Why are certain Golden Age Sf authors filmed, and others not?

Dick, Bradbury, Heinlein, Asimov all have film legacies, even if not their major works (no Foundation or Caves of Steel movies that I know of, for instance) but not, say, Vance or Bester. Yet you’d think Demon Princes or The Stars My Destination would make excellent movies or TV series. Any particular reason why not?

It can’t be that revenge themes or antihero protagonists wouldn’t be acceptable. And they’re not unfilmable or needing huge amounts of CGI all the time - they have human(oid) casts. Any other theories?

I’ve never heard of those stories or authors. They’re not well-known enough to get people to come to the cinema based on brand recognition

How many people paid theater tickets or video rental fees for Blade Runner and Total Recall for the sake of P.K. Dick’s name, as opposed to Harrison Ford’s and Arnold Schwarzenegger’s? But they DID get made.

But yes, sometimes you wait until too long past the Golden Age. The people greenlighting movie projects are not classic written SF fans and may be in PSXer’s shoes and never have heard of these authors and works.

And come to think of it, that creates another problem – sometimes the film rights HAVE been optioned, but wind up sitting around for decades and you end up with someone using them just because it’s there, or not at all. Asimov and Heinlein each had one of his most popular titles posthumously slapped on a film that has little resemblance to the book or is at best a parody.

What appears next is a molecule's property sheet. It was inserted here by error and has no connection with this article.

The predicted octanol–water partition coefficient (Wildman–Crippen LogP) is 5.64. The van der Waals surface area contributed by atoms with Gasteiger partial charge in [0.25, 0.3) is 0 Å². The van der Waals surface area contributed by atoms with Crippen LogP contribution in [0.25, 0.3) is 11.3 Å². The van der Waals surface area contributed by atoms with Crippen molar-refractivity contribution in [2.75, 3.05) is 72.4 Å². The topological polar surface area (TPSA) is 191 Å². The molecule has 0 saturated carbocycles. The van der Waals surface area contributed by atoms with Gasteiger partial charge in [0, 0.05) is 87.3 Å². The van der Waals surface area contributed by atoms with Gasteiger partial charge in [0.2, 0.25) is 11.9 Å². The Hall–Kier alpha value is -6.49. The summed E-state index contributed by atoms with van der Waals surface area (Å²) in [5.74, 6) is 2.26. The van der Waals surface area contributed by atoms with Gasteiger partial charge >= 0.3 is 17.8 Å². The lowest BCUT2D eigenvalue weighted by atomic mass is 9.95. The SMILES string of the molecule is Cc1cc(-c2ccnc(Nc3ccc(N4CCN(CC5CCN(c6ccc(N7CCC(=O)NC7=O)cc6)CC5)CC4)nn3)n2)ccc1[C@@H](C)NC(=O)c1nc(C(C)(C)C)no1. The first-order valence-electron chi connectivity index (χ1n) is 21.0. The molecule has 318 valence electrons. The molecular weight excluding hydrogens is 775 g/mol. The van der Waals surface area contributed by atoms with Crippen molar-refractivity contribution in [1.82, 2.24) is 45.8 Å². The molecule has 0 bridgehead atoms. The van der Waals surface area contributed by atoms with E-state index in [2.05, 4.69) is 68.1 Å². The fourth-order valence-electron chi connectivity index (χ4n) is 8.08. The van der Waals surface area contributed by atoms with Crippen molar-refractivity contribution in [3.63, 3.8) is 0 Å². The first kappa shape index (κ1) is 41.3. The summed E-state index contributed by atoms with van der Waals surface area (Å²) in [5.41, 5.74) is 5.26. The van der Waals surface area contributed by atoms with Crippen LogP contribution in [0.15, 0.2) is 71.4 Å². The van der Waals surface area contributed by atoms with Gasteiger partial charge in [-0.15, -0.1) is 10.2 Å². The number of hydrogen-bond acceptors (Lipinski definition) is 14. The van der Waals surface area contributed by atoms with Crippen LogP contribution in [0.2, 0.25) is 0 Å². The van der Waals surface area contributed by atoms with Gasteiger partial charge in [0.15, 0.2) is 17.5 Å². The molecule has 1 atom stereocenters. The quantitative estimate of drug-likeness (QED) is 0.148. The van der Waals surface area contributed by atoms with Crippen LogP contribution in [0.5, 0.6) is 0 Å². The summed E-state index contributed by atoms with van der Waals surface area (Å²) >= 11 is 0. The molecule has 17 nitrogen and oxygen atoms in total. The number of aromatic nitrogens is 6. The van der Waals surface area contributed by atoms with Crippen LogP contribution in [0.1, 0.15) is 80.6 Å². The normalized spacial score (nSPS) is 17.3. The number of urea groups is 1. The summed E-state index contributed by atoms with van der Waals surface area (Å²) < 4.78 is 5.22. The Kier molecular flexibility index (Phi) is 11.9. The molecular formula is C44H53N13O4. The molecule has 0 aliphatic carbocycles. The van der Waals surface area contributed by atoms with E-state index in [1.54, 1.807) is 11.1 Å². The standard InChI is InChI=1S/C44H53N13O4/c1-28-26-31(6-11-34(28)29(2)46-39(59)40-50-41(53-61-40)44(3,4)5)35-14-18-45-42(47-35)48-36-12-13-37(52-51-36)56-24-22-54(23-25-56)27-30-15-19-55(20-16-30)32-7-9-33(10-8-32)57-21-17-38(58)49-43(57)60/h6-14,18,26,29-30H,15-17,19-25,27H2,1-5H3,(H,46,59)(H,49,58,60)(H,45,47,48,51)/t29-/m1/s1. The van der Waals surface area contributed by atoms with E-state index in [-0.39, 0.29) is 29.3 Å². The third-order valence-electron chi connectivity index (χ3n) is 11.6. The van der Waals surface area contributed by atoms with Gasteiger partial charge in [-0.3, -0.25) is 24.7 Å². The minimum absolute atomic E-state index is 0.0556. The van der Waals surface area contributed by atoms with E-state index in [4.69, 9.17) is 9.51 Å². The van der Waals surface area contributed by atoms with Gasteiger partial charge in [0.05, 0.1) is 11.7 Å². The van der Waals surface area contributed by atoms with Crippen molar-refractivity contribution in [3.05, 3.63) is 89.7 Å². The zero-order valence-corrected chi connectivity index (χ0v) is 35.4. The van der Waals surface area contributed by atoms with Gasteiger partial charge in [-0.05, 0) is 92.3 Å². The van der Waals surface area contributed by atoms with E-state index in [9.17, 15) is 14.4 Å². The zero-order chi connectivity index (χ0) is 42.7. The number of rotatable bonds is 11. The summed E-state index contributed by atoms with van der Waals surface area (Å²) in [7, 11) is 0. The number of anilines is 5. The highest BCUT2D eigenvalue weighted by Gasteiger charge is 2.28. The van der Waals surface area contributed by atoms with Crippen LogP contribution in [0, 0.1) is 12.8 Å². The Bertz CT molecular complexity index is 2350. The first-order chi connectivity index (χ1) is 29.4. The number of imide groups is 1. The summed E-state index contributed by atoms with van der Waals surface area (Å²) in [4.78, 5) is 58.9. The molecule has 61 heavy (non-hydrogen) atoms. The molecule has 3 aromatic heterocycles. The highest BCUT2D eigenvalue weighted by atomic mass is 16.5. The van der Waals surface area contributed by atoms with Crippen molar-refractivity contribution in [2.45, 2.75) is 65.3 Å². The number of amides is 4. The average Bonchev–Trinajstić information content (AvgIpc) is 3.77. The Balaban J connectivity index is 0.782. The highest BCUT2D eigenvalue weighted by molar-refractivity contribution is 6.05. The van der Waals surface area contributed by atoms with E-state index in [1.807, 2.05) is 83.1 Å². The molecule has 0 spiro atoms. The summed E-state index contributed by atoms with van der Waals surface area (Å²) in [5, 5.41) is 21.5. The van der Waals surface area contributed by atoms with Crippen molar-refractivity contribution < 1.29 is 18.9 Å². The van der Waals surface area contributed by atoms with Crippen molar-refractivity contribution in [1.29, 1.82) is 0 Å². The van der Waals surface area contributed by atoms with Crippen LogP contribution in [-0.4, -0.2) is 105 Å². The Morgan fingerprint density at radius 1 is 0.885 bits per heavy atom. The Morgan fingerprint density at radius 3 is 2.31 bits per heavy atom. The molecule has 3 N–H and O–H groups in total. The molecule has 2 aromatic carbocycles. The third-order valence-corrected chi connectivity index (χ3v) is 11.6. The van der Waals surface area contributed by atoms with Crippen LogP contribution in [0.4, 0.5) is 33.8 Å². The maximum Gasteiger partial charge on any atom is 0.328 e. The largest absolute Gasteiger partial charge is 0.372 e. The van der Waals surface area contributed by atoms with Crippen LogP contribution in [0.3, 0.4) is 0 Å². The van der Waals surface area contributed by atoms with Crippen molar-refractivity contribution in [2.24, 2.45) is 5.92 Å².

I’m still waiting for my Stainless Steel Rat movie, and I cannot see anything that wouldn’t be commercial about it.

Roger Zelazney isn’t Golden Age, but someone bought the rights to Lord of Light, my favorite of his novels and is sitting on it.

What! That’s disappointing. It’s my favorite Zelazny book, too. His Amber books would make a great TV series.

I liked the ones beginning with Nine Princes in Amber, but became uninterested in the ones with his son.

So many of them wrote stuff that just couldn’t be filmed during their heyday. They have the capability now, but Hollywood has become too risk-averse.

Cordwainer Smith is one who would work wonderfully on film who has never, as far as I know, been filmed.

I think that “The Stars My Destination” has been optioned for movies, so that’s not maybe the best example. Apparently it’s not an easy book to film.

Vance is one of those authors that would be enormously difficult to bring to film because the attraction of the books is mostly style – the somewhat florid descriptions and the weirdly formal ironic dialog. So I’d say that in some ways, the most filmable Golden Age authors were probably the ones that relied the least on style and the most on plot and ideas.